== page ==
Toronto’s finest pay a visit to London…
Austra’s Future Politics album was a timely release that explored themes of human nature, politics and the environment. In a particularly turbulent time, Katie Stelmanis outlined a manifesto of sorts in which everyone has to play a part to battle against the “approaching dystopia”.
The album had largely been a solo effort with Katie penning much of it on her computer, stepping away from the studio sessions that had produced 2013’s Olympia. As a result, there’s perhaps a more intimate nuance to the material on the new album. Adapting those songs for a live performance must have provided a few challenges, but what’s interesting is the way much of the Future Politics songs (as well as earlier material) gets given a much heavier, dance-orientated adaptation for the live stage.
Meanwhile, support act Pixx seem to be a fine compliment to Austra. There’s a solid collection of songs with, at times, a similar baroque pop approach to our Canadian chums. Hannah Rodgers has a confident stage presence, while there’s a beefy, percussive feel to much of the material rolled out for the live show.
Prior to Austra arriving on stage, a playback of ‘Deep Thought’ (the brief plaintive instrumental from Future Politics) is given up as an overture of sorts before Katie and co. file out to their respective places.
The sound for Austra’s performance is also heavily weighted towards a much more bassy end of the spectrum. At times, this threatens to drown out the vocal elements of some tracks, but it also means that some songs take on a much more robust delivery than on record, such as ‘When We Were Alive’ and ‘Future Politics’ itself.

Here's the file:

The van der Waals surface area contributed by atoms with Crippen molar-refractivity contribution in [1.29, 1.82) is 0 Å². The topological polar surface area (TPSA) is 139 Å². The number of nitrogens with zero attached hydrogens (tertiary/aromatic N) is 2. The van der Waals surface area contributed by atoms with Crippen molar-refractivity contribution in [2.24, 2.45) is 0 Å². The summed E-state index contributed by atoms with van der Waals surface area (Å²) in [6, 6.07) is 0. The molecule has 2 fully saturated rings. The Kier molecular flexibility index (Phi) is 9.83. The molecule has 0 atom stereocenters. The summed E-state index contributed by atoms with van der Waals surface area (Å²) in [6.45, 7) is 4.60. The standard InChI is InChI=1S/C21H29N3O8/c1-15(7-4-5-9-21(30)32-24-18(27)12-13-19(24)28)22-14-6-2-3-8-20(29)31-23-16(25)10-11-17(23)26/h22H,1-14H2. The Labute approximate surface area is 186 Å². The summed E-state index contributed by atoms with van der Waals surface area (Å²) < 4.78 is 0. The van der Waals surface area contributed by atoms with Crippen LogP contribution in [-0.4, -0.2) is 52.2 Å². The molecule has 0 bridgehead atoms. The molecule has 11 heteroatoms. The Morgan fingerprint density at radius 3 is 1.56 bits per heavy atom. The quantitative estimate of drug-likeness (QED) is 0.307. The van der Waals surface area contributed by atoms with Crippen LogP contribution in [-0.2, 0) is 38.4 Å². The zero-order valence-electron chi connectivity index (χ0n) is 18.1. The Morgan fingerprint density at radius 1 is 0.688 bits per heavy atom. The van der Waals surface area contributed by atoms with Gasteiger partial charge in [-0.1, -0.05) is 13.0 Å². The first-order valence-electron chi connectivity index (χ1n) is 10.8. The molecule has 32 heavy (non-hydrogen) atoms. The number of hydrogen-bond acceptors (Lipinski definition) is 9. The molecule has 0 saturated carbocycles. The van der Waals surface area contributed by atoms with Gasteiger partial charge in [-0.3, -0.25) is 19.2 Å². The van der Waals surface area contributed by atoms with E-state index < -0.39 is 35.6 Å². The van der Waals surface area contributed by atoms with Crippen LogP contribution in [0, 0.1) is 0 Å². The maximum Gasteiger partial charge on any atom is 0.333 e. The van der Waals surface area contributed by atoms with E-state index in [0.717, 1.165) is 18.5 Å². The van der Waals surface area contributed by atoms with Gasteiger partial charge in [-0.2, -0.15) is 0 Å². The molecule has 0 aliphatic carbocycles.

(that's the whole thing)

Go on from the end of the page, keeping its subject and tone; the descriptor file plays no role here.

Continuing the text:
‘Utopia’ comes surprisingly early in the set and, again, has a particularly bass-heavy sound to it. To emphasise this, Dorian Wolf switches over from synths to bass guitar for the song.
In fact it’s only later that you realise the setlist opens up with the first tracks from Future Politics in sequence. This includes ‘I’m A Monster’, which offers a more reflective element to the live show with Katie’s operatic vocal delivery on-point.
Despite the small stage, Katie also makes an effort to come stage-front and wanders from left to right at moments. It’s perhaps a little disconcerting to have her literally inches away from everyone at the front – and at times there was a worry that she would misjudge the edge of the stage.
The band take a step back as Katie takes a solo spot on the piano for an emotive ‘Forgive Me’, but things step up a gear for a powerful version of ‘The Choke’. This gradual increase in a more emphatic performance of Austra material steps up again for a thumping rendition of ‘Freepower’.
Maya Postepski is in her element here, giving the drum kit a thorough workout. Meanwhile, Ryan Wonsiak becomes MC for the evening, leading the audience on with expressive gestures with his arms.
There’s a welcome response from the crowd for a fetching version of Olympia’s ‘Home’ before Katie begins to have a little boogie on stage for the opening bars of ‘I Love You More Than You Love Yourself’.
The stage is bathed in red for a spectacularly energetic ‘Beat And The Pulse’, which also sees Katie headbanging at one point! This is followed up by a percussive live take on ‘Lose It’ before the band launch into the final song, which is ‘The Villain’. Arguably one of Austra’s best recorded songs, lately it’s been elevated to an energetic club-orientated thrash live version.
The band file back on stage for the encore, which includes the trance-like rhythms of ‘Habitat’ and ends with a particularly heartfelt ‘Hurt Me Now’. The audience give a final loud burst of applause as the final notes seem to echo in the cavernous location of Village Underground.
Austra have demonstrated that they’re a formidable live act who can still offer up surprises. But perhaps the most important thing is that they’re a band that are thoroughly enjoying themselves on stage. Katie Stelmanis continues to also prove that her particular talent for melodies and arrangement, matched with thoughtful lyrics, isn’t in danger of deserting her any time soon. As Austra depart London for the next leg of the Future Politics tour, we can only wonder what future sounds have yet to be explored.
Publications that have featured his contributions include Electronic Sound, Metro, Japan Update Weekly, J-Pop Go, Wavegirl and OMD Messages.
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